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Bernardi Gets Court Victory Over CRA : Downtown: The ex-Valley official jolts agency's renewal plans.


Ernani Bernardi, the 83-year-old retired dean of the Los Angeles City Council, has scored an extraordinary court victory over the Los Angeles Community Redevelopment Agency, a surprise legal jolt that has top officials scrambling to save future renewal plans for the Downtown business district.

A Los Angeles Superior Court judge last week sided with Bernardi, ruling that California courts are powerless to undo a 1977 agreement the former councilman forced on the CRA that called for the agency to end its ambitious redevelopment effort in the central business district after it had spent $750 million.

For Bernardi, who represented the central San Fernando Valley for three decades, the ruling was a milestone win for his anti-CRA campaign, funded in part by the sale of videotapes of 1940s-era swing bands and operated out of his document-cluttered Van Nuys home.

It was a victory big enough to gall and frustrate Warner Bros. Senior Vice President Dan Garcia, CRA board chairman and confidant of mayors.

"So Bernardi thinks he's smarter than the state of California, the county supervisors, smarter than the mayor and City Council!" Garcia fumed sarcastically. "I question his motivation. This is all about his undying hatred of the CRA."

"Let's face it," said real estate attorney Doug Ring, whose Downtown clients are working on projects with the CRA. "This has a crippling effect on the agency's ability to do new projects Downtown."

Dov Lesel, the CRA's top legal adviser, said the ruling vests in Bernardi the power to checkmate the will of the Los Angeles City Council, the mayor and the County Board of Supervisors.

"It's an extraordinary decision," Lesel said. "The judge in effect said that no court in all the land has the authority to modify the agreement [unless] all the parties agree to such modifications."

With so much at stake, the CRA is preparing to file an appeal to rescue its Downtown project from extinction.

The 1977 agreement bars the CRA from spending more than $750 million in its 1,549-acre Downtown redevelopment zone, roughly enclosed by the Hollywood, Harbor and Santa Monica freeways and Alameda Street. The ruling does not affect the CRA's 22 other projects scattered throughout the city, including its North Hollywood and Hollywood projects, as well as Downtown's other redevelopment project on Bunker Hill.

Bernardi also has his hand in the North Hollywood zone. Later this month, the City Council is scheduled to decide whether to extend the life of the North Hollywood project for another 12 years. If the extension is granted, as is expected, Bernardi has vowed to help lead a homeowner effort to rescind it by putting the issue before the voters.

For now, though, Bernardi's court win hits the CRA hard because the agency has reached the $750-million spending ceiling in its premier Downtown urban renewal zone. Without an increase in the ceiling, the agency is effectively barred from engaging in new projects in the central business district.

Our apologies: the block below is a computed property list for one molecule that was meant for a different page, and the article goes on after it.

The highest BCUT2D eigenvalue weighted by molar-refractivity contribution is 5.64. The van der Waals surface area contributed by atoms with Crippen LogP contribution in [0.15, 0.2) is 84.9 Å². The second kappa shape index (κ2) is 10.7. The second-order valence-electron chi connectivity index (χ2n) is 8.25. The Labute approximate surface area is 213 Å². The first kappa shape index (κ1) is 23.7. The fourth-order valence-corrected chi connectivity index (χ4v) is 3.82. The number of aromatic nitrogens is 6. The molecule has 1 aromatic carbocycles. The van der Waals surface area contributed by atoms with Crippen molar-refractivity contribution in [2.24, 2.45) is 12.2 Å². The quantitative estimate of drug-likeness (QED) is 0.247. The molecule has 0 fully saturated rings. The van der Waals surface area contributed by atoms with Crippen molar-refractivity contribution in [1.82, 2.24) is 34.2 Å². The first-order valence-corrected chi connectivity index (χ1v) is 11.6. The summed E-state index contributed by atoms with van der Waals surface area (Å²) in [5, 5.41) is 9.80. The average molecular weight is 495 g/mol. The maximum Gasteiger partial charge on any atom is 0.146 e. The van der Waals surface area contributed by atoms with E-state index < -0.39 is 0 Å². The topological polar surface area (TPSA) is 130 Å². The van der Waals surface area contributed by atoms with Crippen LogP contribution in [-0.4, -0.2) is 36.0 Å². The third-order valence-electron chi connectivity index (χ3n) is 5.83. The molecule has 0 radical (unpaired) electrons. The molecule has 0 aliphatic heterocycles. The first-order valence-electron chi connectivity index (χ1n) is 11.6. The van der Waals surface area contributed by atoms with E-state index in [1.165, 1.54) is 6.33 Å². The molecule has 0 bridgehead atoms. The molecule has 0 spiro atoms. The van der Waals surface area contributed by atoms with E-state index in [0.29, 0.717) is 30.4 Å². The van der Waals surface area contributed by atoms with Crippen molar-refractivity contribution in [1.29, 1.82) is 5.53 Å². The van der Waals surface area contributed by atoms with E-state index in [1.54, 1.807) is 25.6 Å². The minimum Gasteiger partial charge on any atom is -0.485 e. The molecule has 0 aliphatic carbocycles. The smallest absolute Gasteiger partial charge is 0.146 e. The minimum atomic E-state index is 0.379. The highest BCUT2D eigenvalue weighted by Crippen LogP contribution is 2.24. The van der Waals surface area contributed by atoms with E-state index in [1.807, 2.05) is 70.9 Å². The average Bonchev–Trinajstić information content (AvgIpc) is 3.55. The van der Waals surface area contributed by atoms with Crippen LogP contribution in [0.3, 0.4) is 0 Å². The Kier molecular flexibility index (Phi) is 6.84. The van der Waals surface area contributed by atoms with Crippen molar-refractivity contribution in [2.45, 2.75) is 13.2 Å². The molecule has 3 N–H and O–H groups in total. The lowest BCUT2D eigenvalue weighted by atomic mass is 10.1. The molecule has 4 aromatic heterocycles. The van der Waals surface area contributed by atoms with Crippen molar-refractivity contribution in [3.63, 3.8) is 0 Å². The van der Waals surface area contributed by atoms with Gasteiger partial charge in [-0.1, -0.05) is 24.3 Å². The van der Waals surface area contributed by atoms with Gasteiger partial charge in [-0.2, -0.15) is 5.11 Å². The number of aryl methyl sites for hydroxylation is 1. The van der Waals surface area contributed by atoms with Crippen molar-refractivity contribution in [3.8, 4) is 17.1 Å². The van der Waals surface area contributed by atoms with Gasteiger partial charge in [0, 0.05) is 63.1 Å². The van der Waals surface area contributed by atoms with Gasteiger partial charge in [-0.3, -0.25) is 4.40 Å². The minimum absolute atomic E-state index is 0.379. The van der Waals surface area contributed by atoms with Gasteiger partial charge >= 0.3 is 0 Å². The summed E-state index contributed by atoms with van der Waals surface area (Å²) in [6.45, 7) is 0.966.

And the CRA contends that its job of revitalizing Downtown is not complete.

At least hundreds of millions of dollars in additional spending are needed to finish the job, including plans to build low-income housing and a hotel complex next to the city's vast new Convention Center, say agency officials, Mayor Richard Riordan's office and Councilwoman Rita Walters, who represents the area.

Redevelopment agencies principally raise money by using the additional property tax revenue--called tax increment funds--generated by rising property values inside the zone.

In its attempt to lift the spending cap, the CRA first got approval from other government agencies, the city, the County Board of Supervisors and the trustees of the Los Angeles school and community college districts, all of whom have a stake in the property tax revenue generated in the zone.

After winning the support of these other taxing jurisdictions, the CRA went to Bernardi last for approval. Bernardi is a key player because, as a private citizen, he sued the CRA in the 1970s to limit its activities in the Downtown district. To settle that lawsuit, the CRA and then-Mayor Tom Bradley agreed to the $750-million spending cap.

In part, the 1977 agreement said its terms would be "forever binding and conclusive upon the parties hereto."

Bernardi, who retired after 32 years on the City Council in 1993 with a reputation as an irascible, tight-fisted fiscal watchdog, refused to sign off on lifting the cap, forcing the CRA several months ago to go to court to get its way--without Bernardi.

The surprise, however, came last week when Superior Court Judge Florence Pickard ruled that the courts had no jurisdiction to tamper with the agreement without Bernardi's approval.

Garcia and others believe it is unjust that Bernardi can single-handedly frustrate the will of several government entities and their elected officials.

"We're hopeful we can win on appeal," an exasperated Garcia said this week.

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